Ben got off the mark with a tiny Pike followed by  couple of reasonably big perch which I claimed for supper. Not many people eat perch but they are very good and I would encourage you to try them. I don’t know what stocks are like elsewhere but in these parts there are large shoals of these lovely fish, so one or two for the pot won’t cause too much of a problem.

The fishing was a bit slow so i decided to give a small copper Toby a swim. We have a great fondness for the old original Tobies, the ones which were made in SWEDEN by ABU. The newer ones just don’t seem to be as effective and I would have a tarnished old original before a bright new copy any day of the week. Unfortunately the fish shunned this theory and the copper Toby was substituted later on for another Rapala.

An original Toby

The rain started around noon and with the wind grew stronger. By then we had turned right at the meetings of the waters and were trying our luck on the Clydagh River. Again, our hopes of meeting salar were dashed and in the gathering gloom we about-turned and headed back down river. There seem to be very few salmon around this season, a very worrying trend indeed. I’m going trout fishing the next time I am out.

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Fishing in Ireland, fly tying, trout fishing, wetfly

Hold your horses

The trend these days is for more and more synthetics in fly tying. While I use a wide range of these wonders of the chemical industry I still fall back on more natural materials for most of my tying. Let’s take a look at a very old material which has fallen out of favour, hair from a horse’s tail.

More years ago than I care to remember I discovered that hair from the tail of a horse made a good body material for trout flies. I recall there used to be an early type of buzzer pattern called the Footballer which had an abdomen made from a single strand of black horse hair wound alongside a single strand of white horse hair. If memory serves me correctly, the thorax was of dubbed mole’s fur and the head was a couple of turns of bronze peacock herl. I have no recollection of ever catching a fish a Footballer but I was keen to try horse hair on other flies. I liked the segmented effect hair gives when wound and the ‘glow’ of  the under body if you use clear hair on top. Since those far off days I have used horse hair in a number of trout flies, so here are some ideas for you.

  1. My Horse Hair Partridge. A general copy of an olive, this one used to be almost ever present on my springtime casts, but for some reason I haven’t used it for years now. Tying silk/underbody is Pearsall’s olive (no. 16) or Yellow (no. 4) and the hackle is a Brown Partridge feather taken from the back of the bird, tied sparse. The over body is of a single strand of clear horsehair and you can add a couple of turns of bronze peacock herl for a thorax. Varnish the horse hair to give it a bit of strength. I nick Helen’s clear ‘Hard as Nails’ for the job. I must give this one a swim again this season. A variant uses a strand of clear wound with a strand of black horse hair and a golden plover hackle.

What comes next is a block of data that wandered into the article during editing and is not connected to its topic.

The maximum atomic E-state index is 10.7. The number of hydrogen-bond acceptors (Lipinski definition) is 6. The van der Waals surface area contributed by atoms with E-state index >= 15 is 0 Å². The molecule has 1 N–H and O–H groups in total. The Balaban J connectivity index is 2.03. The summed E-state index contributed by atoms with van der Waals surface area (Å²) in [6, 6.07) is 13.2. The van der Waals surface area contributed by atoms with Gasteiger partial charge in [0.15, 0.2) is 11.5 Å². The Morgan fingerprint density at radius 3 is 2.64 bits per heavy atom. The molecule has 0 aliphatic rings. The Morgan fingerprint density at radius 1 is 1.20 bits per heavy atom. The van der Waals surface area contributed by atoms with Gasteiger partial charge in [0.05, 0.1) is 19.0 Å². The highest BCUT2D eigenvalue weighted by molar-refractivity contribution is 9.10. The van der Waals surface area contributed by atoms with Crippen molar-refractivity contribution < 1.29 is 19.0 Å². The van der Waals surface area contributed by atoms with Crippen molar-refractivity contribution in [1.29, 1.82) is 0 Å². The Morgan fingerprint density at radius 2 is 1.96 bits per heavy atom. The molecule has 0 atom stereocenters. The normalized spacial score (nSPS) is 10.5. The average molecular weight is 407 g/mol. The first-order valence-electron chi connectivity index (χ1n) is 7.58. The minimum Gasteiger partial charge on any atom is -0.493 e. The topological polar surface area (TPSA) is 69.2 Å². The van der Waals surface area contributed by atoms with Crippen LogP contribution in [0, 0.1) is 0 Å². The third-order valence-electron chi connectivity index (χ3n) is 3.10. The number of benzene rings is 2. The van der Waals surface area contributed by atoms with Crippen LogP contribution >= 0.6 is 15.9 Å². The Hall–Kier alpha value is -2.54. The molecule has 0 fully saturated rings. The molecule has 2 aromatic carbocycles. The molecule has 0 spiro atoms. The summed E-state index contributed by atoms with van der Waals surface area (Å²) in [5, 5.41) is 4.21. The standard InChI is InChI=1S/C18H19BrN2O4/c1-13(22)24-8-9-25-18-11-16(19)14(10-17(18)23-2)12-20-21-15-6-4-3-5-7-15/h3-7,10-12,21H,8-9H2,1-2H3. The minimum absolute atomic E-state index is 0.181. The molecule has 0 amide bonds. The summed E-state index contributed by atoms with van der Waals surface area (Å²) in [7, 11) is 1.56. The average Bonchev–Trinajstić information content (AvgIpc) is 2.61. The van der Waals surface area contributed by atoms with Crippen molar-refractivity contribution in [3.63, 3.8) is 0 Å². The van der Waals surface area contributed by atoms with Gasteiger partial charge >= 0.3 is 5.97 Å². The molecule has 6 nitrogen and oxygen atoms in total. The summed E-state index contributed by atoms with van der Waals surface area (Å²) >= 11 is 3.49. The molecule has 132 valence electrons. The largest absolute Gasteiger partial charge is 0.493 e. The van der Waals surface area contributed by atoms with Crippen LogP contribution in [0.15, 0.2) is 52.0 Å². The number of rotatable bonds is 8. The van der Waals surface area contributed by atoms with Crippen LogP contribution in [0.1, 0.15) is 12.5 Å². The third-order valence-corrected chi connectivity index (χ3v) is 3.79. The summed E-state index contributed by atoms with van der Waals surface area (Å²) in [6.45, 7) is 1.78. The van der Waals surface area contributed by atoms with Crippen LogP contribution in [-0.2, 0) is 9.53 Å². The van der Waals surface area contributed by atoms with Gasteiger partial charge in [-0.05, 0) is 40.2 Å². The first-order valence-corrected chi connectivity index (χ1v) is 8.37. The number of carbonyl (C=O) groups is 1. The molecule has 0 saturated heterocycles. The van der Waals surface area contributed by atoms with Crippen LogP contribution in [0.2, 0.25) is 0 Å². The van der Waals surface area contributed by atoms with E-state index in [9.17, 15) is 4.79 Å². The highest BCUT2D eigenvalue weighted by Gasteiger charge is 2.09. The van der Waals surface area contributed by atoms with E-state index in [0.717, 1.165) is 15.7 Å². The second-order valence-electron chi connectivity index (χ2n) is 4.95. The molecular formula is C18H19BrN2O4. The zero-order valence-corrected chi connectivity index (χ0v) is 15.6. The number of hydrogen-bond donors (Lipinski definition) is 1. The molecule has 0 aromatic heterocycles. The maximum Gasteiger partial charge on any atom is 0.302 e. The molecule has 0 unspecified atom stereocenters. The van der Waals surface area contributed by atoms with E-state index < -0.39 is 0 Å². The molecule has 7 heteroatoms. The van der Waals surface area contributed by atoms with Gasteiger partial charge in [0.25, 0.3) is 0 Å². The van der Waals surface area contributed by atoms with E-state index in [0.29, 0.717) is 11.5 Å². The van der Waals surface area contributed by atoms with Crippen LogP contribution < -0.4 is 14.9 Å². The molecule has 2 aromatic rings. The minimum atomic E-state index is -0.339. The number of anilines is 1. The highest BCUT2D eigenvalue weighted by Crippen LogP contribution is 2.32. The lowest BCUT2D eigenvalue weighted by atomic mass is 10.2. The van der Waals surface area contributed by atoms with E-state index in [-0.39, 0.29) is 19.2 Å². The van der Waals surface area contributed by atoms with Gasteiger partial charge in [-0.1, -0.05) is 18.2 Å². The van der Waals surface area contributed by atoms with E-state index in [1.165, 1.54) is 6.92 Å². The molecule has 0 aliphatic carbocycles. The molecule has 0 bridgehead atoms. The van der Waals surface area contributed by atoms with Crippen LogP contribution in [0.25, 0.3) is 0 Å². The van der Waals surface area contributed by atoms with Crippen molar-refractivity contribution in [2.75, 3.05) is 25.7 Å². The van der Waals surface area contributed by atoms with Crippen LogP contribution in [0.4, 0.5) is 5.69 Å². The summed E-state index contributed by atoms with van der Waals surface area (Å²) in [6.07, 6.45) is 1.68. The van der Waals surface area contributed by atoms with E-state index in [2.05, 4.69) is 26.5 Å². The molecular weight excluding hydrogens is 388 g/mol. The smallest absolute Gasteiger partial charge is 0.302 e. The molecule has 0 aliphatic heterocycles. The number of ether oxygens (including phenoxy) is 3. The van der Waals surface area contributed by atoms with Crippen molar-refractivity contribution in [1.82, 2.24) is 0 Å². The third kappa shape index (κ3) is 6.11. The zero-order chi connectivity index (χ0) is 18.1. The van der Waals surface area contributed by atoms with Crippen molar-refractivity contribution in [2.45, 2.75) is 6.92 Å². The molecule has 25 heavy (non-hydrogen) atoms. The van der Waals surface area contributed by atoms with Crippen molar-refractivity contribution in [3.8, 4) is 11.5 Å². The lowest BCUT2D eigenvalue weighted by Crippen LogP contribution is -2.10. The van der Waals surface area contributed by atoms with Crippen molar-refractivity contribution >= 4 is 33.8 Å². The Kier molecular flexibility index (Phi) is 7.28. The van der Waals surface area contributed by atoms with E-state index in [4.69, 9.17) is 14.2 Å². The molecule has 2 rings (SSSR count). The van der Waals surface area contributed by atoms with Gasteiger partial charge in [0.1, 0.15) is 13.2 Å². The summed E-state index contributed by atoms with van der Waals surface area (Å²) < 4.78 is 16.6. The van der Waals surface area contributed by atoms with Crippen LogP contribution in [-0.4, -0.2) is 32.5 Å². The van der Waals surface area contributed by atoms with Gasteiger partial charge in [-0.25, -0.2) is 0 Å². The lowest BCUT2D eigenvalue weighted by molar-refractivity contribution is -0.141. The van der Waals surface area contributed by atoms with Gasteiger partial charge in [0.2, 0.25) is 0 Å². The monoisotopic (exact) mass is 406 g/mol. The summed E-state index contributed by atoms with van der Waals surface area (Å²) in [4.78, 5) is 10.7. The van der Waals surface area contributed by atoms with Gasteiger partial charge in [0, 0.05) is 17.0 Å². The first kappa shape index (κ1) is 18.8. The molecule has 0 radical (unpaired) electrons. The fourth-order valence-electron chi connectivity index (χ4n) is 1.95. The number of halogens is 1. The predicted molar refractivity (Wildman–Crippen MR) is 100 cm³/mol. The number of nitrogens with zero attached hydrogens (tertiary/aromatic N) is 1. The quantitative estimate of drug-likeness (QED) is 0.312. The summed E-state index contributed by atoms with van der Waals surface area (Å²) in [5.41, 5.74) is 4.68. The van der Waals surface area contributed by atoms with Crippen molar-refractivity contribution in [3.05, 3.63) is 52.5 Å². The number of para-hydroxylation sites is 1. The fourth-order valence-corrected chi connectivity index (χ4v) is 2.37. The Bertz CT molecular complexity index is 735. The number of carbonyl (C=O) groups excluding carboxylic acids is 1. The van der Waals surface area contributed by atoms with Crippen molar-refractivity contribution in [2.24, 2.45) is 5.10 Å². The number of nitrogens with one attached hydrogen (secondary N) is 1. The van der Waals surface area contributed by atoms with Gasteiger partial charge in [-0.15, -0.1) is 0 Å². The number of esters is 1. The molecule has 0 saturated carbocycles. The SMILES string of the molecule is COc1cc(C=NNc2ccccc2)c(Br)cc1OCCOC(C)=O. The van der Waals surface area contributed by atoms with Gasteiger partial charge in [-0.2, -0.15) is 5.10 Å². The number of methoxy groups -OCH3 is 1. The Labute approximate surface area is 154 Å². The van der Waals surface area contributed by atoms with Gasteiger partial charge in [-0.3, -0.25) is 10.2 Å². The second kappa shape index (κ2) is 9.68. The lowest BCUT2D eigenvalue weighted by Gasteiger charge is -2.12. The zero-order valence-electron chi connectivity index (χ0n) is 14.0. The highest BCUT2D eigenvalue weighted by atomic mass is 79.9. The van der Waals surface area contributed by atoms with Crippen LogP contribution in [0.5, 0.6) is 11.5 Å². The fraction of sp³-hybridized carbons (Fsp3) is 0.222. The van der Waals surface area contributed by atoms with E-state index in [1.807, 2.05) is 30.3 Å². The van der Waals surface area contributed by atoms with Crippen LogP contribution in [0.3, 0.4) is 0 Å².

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    Maybe a bit too much hackle on this one…………….

2. A dry variation of an Adam’s which consists of replacing the grey fur body with strands of clear and black horse hair wound together and then varnished. This fly works well in a hatch of small olives when tied on a size 16 hook.

3. Connemara Gold Spider – Tied in sizes 14 to 18, Pearsil’s Yellow silk is used to tie in a flat gold tinsel under body which is then over wound with clear horse hair before varnishing the lot. A sparse hackle of either a starling body feather of a hen hackle dyed black is wound at the neck. Connemara Gold spider4. You can make a good dry copy of the Yellow Dun by winding clear horse hair over an under body of yellow tying silk and varnishing it. The hackle is sparse cock hackle dyed yellow and the tails are some fibres from the same feather. By using hen hackles and adding wings made from the secondary wing feathers from a thrush you have a reasonable wet version of the Yellow Sally

5. Mike Harding gives a spider pattern called the Grouse and Gold in his excellent book ‘A Guide to North Country Flies’. This wee pattern has a dark grouse hackle and a body made of Pearsall’s no. 6A (Gold) over wound with clear horse hair (varnish as usual). A lovely looking fly but as yet untried by me. Maybe later this season…………..

5. In the same book, Mike also gives the dressing for an olive spider. Pearsall’s olive gossamer (no. 16) forms the underbody with clear horse hair over wound and varnished. Hackle and tails are grey partridge hackle dyed olive. The illustration in the book shows the colour of olive to be light, but I suppose it is a case of matching the colour to the naturals which are hatching.

Using Horse Hair as a rib has a very long history. An early copy of the the Downlooker featured a strand of black horse hair as a rib over a yellow silk body. I personally have never seen a trout take a Downlooker (natural or artificial) and I am unconvinced it is a fly you need to carry around with you, but it fun to tie.